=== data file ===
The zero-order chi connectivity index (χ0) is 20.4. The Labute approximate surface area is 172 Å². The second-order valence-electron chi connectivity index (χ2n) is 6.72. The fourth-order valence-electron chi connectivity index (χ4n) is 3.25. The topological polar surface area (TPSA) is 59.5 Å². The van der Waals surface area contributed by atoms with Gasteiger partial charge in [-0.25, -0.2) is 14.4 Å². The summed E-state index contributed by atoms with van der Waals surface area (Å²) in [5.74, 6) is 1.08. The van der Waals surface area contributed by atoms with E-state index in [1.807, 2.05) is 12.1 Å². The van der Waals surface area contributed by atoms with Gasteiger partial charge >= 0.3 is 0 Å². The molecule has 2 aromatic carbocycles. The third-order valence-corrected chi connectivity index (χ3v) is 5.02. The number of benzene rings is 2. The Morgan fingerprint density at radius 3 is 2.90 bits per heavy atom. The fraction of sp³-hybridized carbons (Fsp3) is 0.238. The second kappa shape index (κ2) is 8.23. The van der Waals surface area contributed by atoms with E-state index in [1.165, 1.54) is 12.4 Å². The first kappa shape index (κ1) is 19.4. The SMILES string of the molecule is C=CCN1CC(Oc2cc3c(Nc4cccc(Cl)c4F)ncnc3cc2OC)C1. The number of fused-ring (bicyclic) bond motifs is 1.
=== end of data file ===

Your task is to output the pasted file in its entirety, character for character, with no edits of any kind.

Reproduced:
The zero-order chi connectivity index (χ0) is 20.4. The Labute approximate surface area is 172 Å². The second-order valence-electron chi connectivity index (χ2n) is 6.72. The fourth-order valence-electron chi connectivity index (χ4n) is 3.25. The topological polar surface area (TPSA) is 59.5 Å². The van der Waals surface area contributed by atoms with Gasteiger partial charge in [-0.25, -0.2) is 14.4 Å². The summed E-state index contributed by atoms with van der Waals surface area (Å²) in [5.74, 6) is 1.08. The van der Waals surface area contributed by atoms with E-state index in [1.807, 2.05) is 12.1 Å². The van der Waals surface area contributed by atoms with Gasteiger partial charge >= 0.3 is 0 Å². The molecule has 2 aromatic carbocycles. The third-order valence-corrected chi connectivity index (χ3v) is 5.02. The number of benzene rings is 2. The Morgan fingerprint density at radius 3 is 2.90 bits per heavy atom. The fraction of sp³-hybridized carbons (Fsp3) is 0.238. The second kappa shape index (κ2) is 8.23. The van der Waals surface area contributed by atoms with E-state index in [1.165, 1.54) is 12.4 Å². The first kappa shape index (κ1) is 19.4. The SMILES string of the molecule is C=CCN1CC(Oc2cc3c(Nc4cccc(Cl)c4F)ncnc3cc2OC)C1. The number of fused-ring (bicyclic) bond motifs is 1.